As you leave Detroit

As you leave Detroit,

Telegraph Road,

with it’s decaying motels, get drunk shack bars, and appliance stores,

turns into the gentler Highway 24.

With the scars behind you,

far away from the sprawl,

the farm towns appear.

Tidy houses overseeing,

tidy fields.

Highway 24 shines in the summer.

The Ohio state crews,

mowing the median and patching the damage their salt brought the winter before.

Like many,

I’ve left for the places TV endorses,

but those Ohio and Indiana and Michigan roads used to offer me so much.

Lovers and family and true vacations.

Better things than the roads I now drive,

in my now “better” places.

As I sit here today,

it seems my task,

is to once again view those familiar paths,

as good enough.

For a year

If I can embrace everything for a day,

I can embrace everything for a week,

and if I could embrace everything,

that has come into my life,

for a year,

maybe then,

I would have finally,

turned the page,

on the worrying,

the fidgeting,

and the fear,

that all float like clouds,


my view,

of this breathtaking fortune.

Toy chickens

I have a new puppy named Ned,

and he’s teaching me lots.

Ned’s a mystic.

All dogs are.

But sometimes Ned gets afraid.

He doesn’t like his crate or rolling garbage bins.

Silly Ned.

There’s nothing to fear.

Ned’s just a dog.

He doesn’t know.

Just now, I made Ned’s toy chicken squeak.

He bounded over to investigate.

He loves his chicken,

especially when it squeaks.

He couldn’t see it was me was pulling the strings.

Just my foot pressing on the little horn sewn inside.

Doesn’t matter to Ned,

he loves that toy chicken all the same.

Got me thinking.

What are my toy chickens?

What are your toy chickens?

What are Neil deGrasse Tyson’s toy chickens?

And who honks those horns?

Ned swears that toy chicken squeaks.

He goes for it every time.

They aren’t men

For years,

Like a recurring dream,

I’d find myself drunk in a New York City bar,

wishing I’d stayed home,

to build something,

no one would pay for,

in silence.

Even today,

I think of giving it all up,

to drift free in a low rent wilderness,

Where the best women won’t have sex.

These pangs visit at night,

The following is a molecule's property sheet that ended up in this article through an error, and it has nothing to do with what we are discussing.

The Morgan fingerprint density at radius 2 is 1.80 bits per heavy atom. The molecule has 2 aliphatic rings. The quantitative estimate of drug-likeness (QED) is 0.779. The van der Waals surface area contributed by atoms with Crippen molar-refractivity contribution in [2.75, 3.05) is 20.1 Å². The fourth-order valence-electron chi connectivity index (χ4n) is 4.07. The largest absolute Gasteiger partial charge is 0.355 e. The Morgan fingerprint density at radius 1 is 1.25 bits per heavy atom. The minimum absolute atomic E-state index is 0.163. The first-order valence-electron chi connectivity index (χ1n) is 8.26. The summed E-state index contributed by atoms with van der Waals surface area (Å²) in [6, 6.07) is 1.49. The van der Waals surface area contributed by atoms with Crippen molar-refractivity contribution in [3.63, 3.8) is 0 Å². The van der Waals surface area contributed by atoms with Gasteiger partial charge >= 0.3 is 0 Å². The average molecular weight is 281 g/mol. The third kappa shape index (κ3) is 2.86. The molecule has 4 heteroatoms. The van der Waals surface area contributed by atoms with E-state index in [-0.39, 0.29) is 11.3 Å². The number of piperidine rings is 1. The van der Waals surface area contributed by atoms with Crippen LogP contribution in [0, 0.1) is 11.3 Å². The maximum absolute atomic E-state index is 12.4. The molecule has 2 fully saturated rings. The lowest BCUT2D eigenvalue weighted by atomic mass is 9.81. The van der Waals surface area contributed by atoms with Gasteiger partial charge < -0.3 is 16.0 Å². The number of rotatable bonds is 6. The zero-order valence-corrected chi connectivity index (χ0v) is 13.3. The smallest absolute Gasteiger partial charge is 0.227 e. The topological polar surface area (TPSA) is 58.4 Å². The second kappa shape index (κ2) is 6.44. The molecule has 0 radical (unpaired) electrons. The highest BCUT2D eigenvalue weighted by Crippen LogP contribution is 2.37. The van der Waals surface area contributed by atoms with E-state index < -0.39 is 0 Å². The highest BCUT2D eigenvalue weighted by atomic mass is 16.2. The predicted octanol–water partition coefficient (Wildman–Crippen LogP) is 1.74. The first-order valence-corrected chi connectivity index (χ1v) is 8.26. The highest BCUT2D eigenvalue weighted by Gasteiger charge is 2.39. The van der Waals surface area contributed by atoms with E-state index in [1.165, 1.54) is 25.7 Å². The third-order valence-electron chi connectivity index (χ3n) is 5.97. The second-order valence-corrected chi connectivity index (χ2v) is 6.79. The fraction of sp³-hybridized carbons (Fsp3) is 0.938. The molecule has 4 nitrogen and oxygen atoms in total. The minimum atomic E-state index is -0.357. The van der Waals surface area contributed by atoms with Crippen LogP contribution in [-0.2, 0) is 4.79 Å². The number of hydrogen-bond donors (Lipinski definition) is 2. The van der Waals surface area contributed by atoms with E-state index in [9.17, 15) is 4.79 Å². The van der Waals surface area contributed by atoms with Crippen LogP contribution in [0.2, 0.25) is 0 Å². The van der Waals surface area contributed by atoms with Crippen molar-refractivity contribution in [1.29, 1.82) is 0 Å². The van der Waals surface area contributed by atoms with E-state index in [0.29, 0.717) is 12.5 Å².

But I still wake up and grind,

for a small piece,

of all the disassembled empires,

chaos has handed down,

since many lines before my Grandfather.

I am running after,

a dying lady,

in a dirty dress.

Friends and enemies,

on either side of me,

nourished by applause.

What does it mean to be a man?

Men arrive when the fleeting longings of their nights,

grow big enough,

to fill their days.


A house like this

Tonight I prepare for bed in a southern mansion house,

with a grand staircase, bedroom fireplaces, and absentee Manhattan owners.

I’ve always wanted a house like this.

To live in a house like this,

to die in a house like this.

But what is a house like this?

If not a stage on which to play your little part,

with those closest to you,

who love, support, and shelter you.

To own a house like this is a blessing.

But one that pales in comparison,

to a happy family.

Because in truth,

a happy family is,

a house like this.

The odd flights

I tend to take the odd flights,

the ones with empty seats.

12:55 on a Wednesday,

to some place,

far away,

I’ve imagined as happy for me.

A place I could move,

stay awhile,

then fly away,

somewhere happier.

It’s the corporate flights I avoid,

7:15 on a Friday evening.

The lawyers and bankers,

on their way home,

marching to someone else’s routine.

I never wanted that,

so I fly mid-day.

And yet,

crammed in the middle seat,

on my way from New York to Chicago,

I find myself enjoying the satisfied energy,

of a day fully spent.

A banker on my left,

a lawyer to my right.

Neither want to talk to me.

But they teach me.

Happiness does not equal,

the absence of routine.

My bloody jaw

Just like cats sometimes do,

for their owners,

I leave what I’ve killed,

at her doorstep,

and say,


Look at me now.

At what I’ve done,

at who I’ve become.

But no matter how intense the hunt,

gifts from cats inspire humor,

never awe.

They end up in the trash,

not on the mantle.


by a foreign species,

now closed,

to the possibility,

of any lasting value,

springing from the clutches of my bloody jaw.


*Read this poem first. *

Let yourself grow attached,

and come to love,

what you are sure to lose.

Drive for miles,

and days,

for a last look.

Write letters,

and poems,

plead into an impossible face.


Now cry.

Give her the pain she wants,

so you’ll finally match.

Become weak like you’d never admit to the street or in a flourescent office room.

Lie about the meaning,

Your meanings keep you from her.

Ignore your intuition,

Your intuition pushes her further away.

Light a candle,

So you can see her in the emerging darkness.

A vigil,

to the dream,

that died right on time…